“In Worcester County, deeds fell 18 percent from January 2014 while petitions jumped 82 percent and auctions 258 percent. In Middlesex County, deeds plunged 84 percent (only 8 deeds were processed) while the number of petitions rose 44 percent and auctions soared 400 percent, from 15 to 75. Meanwhile, the number of auction announcements tracked by The Warren Group jumped 250 percent in January, with 575 announcements compared with 165 in January 2014. That marked the highest percentage increase since April 2007, when announcements climbed almost 340 percent year over year.”

“And there could be more, according to Timothy M. Warren Jr., CEO of The Warren Group. ‘What is happening in Massachusetts with increased foreclosure activity is happening nationwide, as lenders continue to wade through a backlog of delinquent mortgages that have yet to be addressed,’ he said in a statement. ‘We will continue to see petitions increase as long-time delinquent mortgages continue to be processed.’”

The Press of Atlantic City in New Jersey. “Sheriff’s sales are occurring throughout South Jersey in increasing numbers. Atlantic County had nearly double the sales listed in January than a year earlier. They are a combination of the region’s economic struggles and the gradual unclogging of New Jersey’s foreclosure process that had halted for several years just after the recession over concerns of improper lender foreclosures, experts said.”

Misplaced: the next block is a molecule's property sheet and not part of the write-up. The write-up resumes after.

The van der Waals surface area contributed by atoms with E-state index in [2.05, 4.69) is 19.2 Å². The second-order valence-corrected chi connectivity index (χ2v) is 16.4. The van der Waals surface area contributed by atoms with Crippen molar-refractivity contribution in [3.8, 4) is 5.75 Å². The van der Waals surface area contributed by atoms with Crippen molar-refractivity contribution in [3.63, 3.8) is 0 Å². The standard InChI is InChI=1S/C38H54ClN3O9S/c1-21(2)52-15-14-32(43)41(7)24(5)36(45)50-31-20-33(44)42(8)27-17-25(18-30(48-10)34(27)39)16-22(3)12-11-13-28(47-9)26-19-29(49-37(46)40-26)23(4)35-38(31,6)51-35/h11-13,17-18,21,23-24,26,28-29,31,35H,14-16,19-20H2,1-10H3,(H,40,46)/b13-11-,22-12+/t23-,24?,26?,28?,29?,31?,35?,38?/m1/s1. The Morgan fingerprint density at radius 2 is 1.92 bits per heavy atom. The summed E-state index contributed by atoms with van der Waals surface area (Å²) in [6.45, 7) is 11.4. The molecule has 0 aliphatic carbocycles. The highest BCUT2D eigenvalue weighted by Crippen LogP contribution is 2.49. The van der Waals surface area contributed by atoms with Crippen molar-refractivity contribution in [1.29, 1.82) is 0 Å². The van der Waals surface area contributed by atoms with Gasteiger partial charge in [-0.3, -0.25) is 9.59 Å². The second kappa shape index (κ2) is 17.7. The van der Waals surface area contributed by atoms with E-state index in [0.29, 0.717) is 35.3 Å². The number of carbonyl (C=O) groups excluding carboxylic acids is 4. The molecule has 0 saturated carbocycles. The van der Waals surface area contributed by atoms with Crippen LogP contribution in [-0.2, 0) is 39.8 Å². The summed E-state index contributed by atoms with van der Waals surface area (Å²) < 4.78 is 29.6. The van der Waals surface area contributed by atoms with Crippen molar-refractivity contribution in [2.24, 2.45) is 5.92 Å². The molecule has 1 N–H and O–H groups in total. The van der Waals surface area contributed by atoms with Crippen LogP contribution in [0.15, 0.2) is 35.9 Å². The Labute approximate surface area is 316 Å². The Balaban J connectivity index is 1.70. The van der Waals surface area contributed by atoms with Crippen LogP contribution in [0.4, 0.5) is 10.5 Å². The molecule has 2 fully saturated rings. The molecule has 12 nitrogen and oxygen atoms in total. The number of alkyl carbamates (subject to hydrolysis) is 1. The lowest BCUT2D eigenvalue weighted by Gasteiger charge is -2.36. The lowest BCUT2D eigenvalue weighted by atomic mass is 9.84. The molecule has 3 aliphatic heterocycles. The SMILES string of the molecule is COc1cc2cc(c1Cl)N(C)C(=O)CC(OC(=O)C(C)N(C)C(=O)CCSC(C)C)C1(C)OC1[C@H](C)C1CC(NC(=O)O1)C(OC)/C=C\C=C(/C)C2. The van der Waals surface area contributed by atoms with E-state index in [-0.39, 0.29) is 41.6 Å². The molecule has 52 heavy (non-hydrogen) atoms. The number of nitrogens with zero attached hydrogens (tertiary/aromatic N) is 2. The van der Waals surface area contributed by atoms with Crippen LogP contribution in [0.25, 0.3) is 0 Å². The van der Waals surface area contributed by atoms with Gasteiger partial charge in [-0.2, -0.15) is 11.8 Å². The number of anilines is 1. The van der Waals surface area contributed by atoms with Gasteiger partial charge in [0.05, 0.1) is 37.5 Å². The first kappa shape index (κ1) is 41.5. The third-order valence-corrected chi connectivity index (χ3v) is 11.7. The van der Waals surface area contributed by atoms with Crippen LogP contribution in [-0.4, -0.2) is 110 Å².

“But as of yet, they do not reflect thousands of job losses tied to Atlantic City casino closings last year, real estate professionals and officials involved with sheriff’s sales said. ‘We don’t anticipate seeing them in a year or more. … These (properties now) are things that are a year and a half, two, three years old,’ Sheriff Frank Balles said.”

PBS NewsHour on Florida. “This is economics correspondent Paul Solman reporting for the PBS NewsHour from a truck stop in Fort Myers, Florida. ‘Despite what you may have heard, the foreclosure crisis is far from over, especially in Florida, which leads the nation, more than 300,000 cases still pending, another half-a-million homeowners delinquent, hundreds of thousands of modified loans about to balloon in payments.’”

“Marc Joseph, Real Estate Agent: ‘There is still a lot of what they called shadow inventory that nobody wants to talk about, it’s not there. It’s still there.’ Solman: ‘The foreclosures that are going to happen, but haven’t happened yet.’ Joseph: ‘They’re going to happen, because people did loan modifications, which was only a Band-Aid on the problem. So guess who I’m out doing foreclosures on now? The people that did the loan modifications, and now they’re being reset back to their old payments.’”

“Solman: ‘And that’s the shadow inventory that’s out there and could flood the market?’ Joseph: ‘This is a whole new wave of what I see coming.’”

Bits Bucket for March 10, 2015